During this turnover there is a lot going on chemically too. As the bottom waters are forced up, they bring with them all sorts of organic material that has been sinking all year long. You often see this as lines what looks like grass clippings or debris on the surface. But because the water near the bottom had little oxygen, this muck has not been decomposing. Lakes often have a peculiar smell during turnover because decomposition produces sulfur compounds that stink.
As this organic-rich bottom water is pushed upwards it mixes with oxygen-rich water and very rapid decomposition can occur. This can use up oxygen to a point where it is stressful or even fatal to fish in confined areas. Most of the time however, the turnover does not kill fish, but it does stress them. They are disoriented and forced out of their summer routine.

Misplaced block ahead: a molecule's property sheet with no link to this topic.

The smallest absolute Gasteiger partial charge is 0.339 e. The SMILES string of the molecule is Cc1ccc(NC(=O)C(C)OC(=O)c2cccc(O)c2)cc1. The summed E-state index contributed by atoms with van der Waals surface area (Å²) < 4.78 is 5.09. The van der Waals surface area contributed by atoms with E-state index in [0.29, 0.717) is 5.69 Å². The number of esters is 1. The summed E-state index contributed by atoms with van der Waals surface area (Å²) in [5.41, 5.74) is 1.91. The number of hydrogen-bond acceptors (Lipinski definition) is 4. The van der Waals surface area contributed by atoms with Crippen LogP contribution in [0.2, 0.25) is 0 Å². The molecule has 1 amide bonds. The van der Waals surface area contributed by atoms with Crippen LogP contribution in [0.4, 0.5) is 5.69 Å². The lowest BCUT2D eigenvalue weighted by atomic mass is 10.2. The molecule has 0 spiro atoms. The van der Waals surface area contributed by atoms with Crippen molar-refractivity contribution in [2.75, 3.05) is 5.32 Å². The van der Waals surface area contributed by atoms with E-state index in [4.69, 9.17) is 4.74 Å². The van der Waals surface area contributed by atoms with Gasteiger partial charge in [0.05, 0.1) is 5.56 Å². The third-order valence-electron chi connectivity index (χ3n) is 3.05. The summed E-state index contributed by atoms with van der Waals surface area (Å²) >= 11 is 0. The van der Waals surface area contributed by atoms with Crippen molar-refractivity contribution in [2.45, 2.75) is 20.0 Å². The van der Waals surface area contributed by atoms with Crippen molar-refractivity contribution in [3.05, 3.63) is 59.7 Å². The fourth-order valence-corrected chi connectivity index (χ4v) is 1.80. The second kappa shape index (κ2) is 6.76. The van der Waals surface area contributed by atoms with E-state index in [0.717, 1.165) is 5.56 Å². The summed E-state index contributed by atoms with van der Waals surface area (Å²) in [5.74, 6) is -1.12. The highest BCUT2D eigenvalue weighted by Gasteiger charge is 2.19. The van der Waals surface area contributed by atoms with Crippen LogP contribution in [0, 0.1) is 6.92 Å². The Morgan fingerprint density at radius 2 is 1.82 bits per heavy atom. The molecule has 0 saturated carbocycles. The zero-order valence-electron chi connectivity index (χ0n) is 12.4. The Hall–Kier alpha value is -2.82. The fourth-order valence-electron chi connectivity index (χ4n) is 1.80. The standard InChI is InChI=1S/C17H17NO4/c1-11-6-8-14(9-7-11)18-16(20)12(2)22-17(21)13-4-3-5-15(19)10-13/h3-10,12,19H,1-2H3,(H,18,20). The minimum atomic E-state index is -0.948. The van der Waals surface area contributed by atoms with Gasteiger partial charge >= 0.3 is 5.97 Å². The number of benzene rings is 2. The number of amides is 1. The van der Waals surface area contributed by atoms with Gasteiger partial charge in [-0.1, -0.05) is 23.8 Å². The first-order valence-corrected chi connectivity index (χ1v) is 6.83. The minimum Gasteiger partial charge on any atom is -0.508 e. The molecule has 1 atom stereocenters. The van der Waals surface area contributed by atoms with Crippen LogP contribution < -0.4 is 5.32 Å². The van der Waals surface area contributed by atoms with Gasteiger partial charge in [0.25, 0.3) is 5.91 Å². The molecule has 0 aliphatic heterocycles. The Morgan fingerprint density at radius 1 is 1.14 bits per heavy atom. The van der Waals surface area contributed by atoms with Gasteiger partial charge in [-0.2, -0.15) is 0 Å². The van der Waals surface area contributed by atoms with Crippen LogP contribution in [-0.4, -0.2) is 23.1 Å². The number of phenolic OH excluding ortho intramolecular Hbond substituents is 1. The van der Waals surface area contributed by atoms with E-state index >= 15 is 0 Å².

Fishing often suffers too. After the turnover the fish are often harder to find. They are not squeezed into the upper epilimnion. They can live and feed anywhere. Temperature and oxygen content may be the same from top to bottom. Fish tend to scatter under these conditions.
As fall progresses, schools of baitfish often move up the creeks and feeder streams following plankton blooms that may continue for several weeks because the water is usually a bit warmer and nutrients may still be available. Forage fish simply follow their food supply. And while bass don’t swim long distances out of their home range, they will move off main lake areas into adjacent coves and creeks to follow their food.
Over a short period, these physical and chemical changes settle out and the bass get into more predictable patterns. As the water continues to cool and winter approaches, the system sets up to repeat this natural cycle.